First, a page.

Shipping is navigating a unique period of disruption. As the sector looks to rebuild and restructure in the short and medium term beyond the events of 2020, many of the long-term impacts of the year will not be clear for some time. Whatever happens, it’s unlikely to return to the old “business as usual” approach and will have to adopt new ways of working.
Our sector has been forced to pause and reflect on the viability of long-term strategies in a world that presents constant challenges. No part of the market has been immune to the impact of the many disruptive forces at play, least of all ship agency. And it is against a very different backdrop, potentially very different from what we have seen to date, that we must set ourselves up for future success.
For many in shipping, including agents, the crisis has highlighted the importance of developing reactive strategies that support operations now and into the mid-term, whilst also having one eye on bigger trends that may impact operations in five to ten years.
Central to the minds of most ship agents is how to navigate the adoption of digital technologies and data – a trend which has been accelerated by the events of 2020 – whilst balancing them with traditional human insights and skills to create a new model for ship agency for the next decade.
There have been some quantum leaps in the use of digital technologies and data gathering within shipping over that past decade. We have seen transformations across the board, from classification societies embracing digital remote survey techniques, to ship agency’s use of real-time, high-quality data to overhaul decision-making.
From delivery of supplies using drones to live-stream operational tracking, the first half of 2020 saw an explosion of digital solutions to mitigate COVID-19 disruption. With our sector’s traditional reliance on face-to-face contact tested by the virus, shipping has had to get creative quickly to ensure that the global supply chain keeps moving.
Smart use of data brings cost efficiencies, enhanced operational visibility and planning. Real-time data analytics enables informed decision-making for everything from route optimisation to port call planning.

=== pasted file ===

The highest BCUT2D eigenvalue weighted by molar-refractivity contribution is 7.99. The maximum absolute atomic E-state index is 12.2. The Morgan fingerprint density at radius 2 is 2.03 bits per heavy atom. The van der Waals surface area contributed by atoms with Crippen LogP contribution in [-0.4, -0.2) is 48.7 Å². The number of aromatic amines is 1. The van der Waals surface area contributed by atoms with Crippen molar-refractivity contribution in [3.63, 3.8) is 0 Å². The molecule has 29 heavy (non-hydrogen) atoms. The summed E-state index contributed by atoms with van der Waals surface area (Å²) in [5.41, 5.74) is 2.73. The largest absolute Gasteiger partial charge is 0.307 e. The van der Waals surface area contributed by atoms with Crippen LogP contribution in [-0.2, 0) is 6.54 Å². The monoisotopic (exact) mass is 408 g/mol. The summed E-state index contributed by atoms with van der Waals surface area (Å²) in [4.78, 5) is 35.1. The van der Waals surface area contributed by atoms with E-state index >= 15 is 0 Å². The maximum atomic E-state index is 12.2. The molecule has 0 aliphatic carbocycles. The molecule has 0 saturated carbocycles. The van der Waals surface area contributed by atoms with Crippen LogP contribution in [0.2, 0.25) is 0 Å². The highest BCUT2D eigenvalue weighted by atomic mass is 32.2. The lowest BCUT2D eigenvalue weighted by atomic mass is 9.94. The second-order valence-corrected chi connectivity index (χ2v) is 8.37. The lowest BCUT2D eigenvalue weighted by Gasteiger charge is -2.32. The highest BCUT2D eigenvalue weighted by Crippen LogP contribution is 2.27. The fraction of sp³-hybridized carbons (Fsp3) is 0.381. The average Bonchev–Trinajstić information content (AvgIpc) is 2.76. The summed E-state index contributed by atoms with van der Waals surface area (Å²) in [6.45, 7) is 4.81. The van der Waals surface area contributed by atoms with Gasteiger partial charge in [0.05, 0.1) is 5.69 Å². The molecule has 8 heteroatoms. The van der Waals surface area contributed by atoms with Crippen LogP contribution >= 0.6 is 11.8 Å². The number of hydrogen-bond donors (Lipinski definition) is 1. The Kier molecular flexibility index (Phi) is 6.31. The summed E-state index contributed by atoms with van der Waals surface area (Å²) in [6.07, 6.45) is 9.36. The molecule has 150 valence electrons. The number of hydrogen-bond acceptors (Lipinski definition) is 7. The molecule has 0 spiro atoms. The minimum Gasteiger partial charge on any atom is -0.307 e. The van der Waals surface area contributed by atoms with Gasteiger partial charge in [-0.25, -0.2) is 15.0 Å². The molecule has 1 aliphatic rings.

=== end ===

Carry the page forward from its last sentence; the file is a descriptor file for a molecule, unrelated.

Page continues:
Neil Godfrey, GAC Group Commercial Director- Shipping
The downsides of data
These data indicators are vital. Over the last few years, ship agencies have been able to make strategic decisions underpinned by the insight they offer. This is unlikely to change; current conditions will not derail ‘big data’ or its management, but rather enhance our understanding of its potential.
Agents have started taking advantage of the insight data can provide. Real-time, high-quality intelligence has a material impact on our operations to the benefit of customers.
But in the short- to medium-term, there is a risk that customers could accept the productivity benefits of data in pursuit of cost reductions, whilst compromising quality of service. For example, greater adoption of technology and automation could erode the role human knowledge and local intelligence, traditionally the decision-making “engine” for many port activities.
Retaining the people factor
This year has underlined the importance of local presence and human capital. During the COVID-19 era, when operations are restricted and crews are under great stress, a good ship agent armed with local knowledge, contacts and industry expertise, can help to minimise disruption and keep ships – and trade – moving.
While some sectors within shipping can rely on automation and increased technology, agents still have an important monitoring role, before and during a port call, taking the necessary actions to avoid disruption to a vessel call. Technology will never be able to solve emergent problems on the quayside, where the insight and expertise of a professional ship agent can be quickly put to the test and proactive solutions found.
Cost pressures and knowledge bleed may heighten the reliance on the human capital that good ship agents have to offer, as expertise in the wider sector inevitably ebbs away.
A new digital/human blend
To navigate the current disruption and offer an agile and robust ship agency for the future, a new model for ship agency will emerge incorporating an even more blended symbiosis of technology and people. But if the sector is to succeed, every effort must be taken to ensure there is not an overreliance on either element.
In this new model, the ship agent leverages technology to ensure that operations are timed optimally and performed efficiently, and that relevant information is forwarded on to the right parties, reducing the burden on masters, owners, and operators.
It’s a matter of leveraging technology in the right way, including the quality of data being gathered – and how insights it offers are processed and combined in the best way with local and emergent knowledge – something that technology cannot easily replace – to deliver an all-round package to customers.
Staff must also be trained to equip the sector for the demands of the future. If we do not provide them with the training and tools they need, we are setting them up to fail and sowing the seeds of even greater problems.
The message for ship agents is to not lose sight of the long view due to disruptions now or in the near future. Digitalisation must be embraced for what it can offer; tremendous intelligence and efficiency benefits to our work, but in a way that does not replace our most valuable assets: the indispensable skills and experience of a good ship agent.